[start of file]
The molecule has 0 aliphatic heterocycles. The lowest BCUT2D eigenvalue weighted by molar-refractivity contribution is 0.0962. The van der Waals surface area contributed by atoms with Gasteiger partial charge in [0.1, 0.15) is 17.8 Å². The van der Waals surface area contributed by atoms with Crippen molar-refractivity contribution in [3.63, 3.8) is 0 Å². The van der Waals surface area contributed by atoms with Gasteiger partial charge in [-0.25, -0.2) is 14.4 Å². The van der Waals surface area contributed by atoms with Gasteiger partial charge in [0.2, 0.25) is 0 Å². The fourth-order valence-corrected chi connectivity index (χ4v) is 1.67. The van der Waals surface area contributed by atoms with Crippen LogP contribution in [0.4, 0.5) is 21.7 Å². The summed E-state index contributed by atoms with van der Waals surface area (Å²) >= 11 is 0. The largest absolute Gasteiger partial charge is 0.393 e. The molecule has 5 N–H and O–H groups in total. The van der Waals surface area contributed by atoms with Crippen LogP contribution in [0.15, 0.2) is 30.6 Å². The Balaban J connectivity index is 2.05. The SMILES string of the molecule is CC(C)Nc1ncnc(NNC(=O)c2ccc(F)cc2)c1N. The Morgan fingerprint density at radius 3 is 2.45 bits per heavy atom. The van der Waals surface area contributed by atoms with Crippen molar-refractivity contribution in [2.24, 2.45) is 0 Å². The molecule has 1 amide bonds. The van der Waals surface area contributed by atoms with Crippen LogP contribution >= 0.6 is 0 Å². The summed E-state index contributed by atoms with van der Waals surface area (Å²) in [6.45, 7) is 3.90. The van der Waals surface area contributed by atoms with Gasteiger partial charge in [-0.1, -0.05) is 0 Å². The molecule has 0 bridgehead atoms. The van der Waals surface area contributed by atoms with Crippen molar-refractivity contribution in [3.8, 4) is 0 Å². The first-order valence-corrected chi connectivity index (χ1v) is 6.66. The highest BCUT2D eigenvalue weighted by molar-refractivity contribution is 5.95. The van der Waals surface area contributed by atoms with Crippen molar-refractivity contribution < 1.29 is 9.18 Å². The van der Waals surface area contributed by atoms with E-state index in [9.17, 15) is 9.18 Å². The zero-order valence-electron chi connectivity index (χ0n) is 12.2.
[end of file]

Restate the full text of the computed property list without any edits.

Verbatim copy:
The molecule has 0 aliphatic heterocycles. The lowest BCUT2D eigenvalue weighted by molar-refractivity contribution is 0.0962. The van der Waals surface area contributed by atoms with Gasteiger partial charge in [0.1, 0.15) is 17.8 Å². The van der Waals surface area contributed by atoms with Crippen molar-refractivity contribution in [3.63, 3.8) is 0 Å². The van der Waals surface area contributed by atoms with Gasteiger partial charge in [-0.25, -0.2) is 14.4 Å². The van der Waals surface area contributed by atoms with Gasteiger partial charge in [0.2, 0.25) is 0 Å². The fourth-order valence-corrected chi connectivity index (χ4v) is 1.67. The van der Waals surface area contributed by atoms with Crippen LogP contribution in [0.4, 0.5) is 21.7 Å². The summed E-state index contributed by atoms with van der Waals surface area (Å²) >= 11 is 0. The largest absolute Gasteiger partial charge is 0.393 e. The molecule has 5 N–H and O–H groups in total. The van der Waals surface area contributed by atoms with Crippen LogP contribution in [0.15, 0.2) is 30.6 Å². The Balaban J connectivity index is 2.05. The SMILES string of the molecule is CC(C)Nc1ncnc(NNC(=O)c2ccc(F)cc2)c1N. The Morgan fingerprint density at radius 3 is 2.45 bits per heavy atom. The van der Waals surface area contributed by atoms with Crippen molar-refractivity contribution in [2.24, 2.45) is 0 Å². The molecule has 1 amide bonds. The van der Waals surface area contributed by atoms with Crippen LogP contribution >= 0.6 is 0 Å². The summed E-state index contributed by atoms with van der Waals surface area (Å²) in [6.45, 7) is 3.90. The van der Waals surface area contributed by atoms with Gasteiger partial charge in [-0.1, -0.05) is 0 Å². The molecule has 0 bridgehead atoms. The van der Waals surface area contributed by atoms with Crippen molar-refractivity contribution in [3.8, 4) is 0 Å². The first-order valence-corrected chi connectivity index (χ1v) is 6.66. The highest BCUT2D eigenvalue weighted by molar-refractivity contribution is 5.95. The van der Waals surface area contributed by atoms with Crippen molar-refractivity contribution < 1.29 is 9.18 Å². The van der Waals surface area contributed by atoms with E-state index in [9.17, 15) is 9.18 Å². The zero-order valence-electron chi connectivity index (χ0n) is 12.2.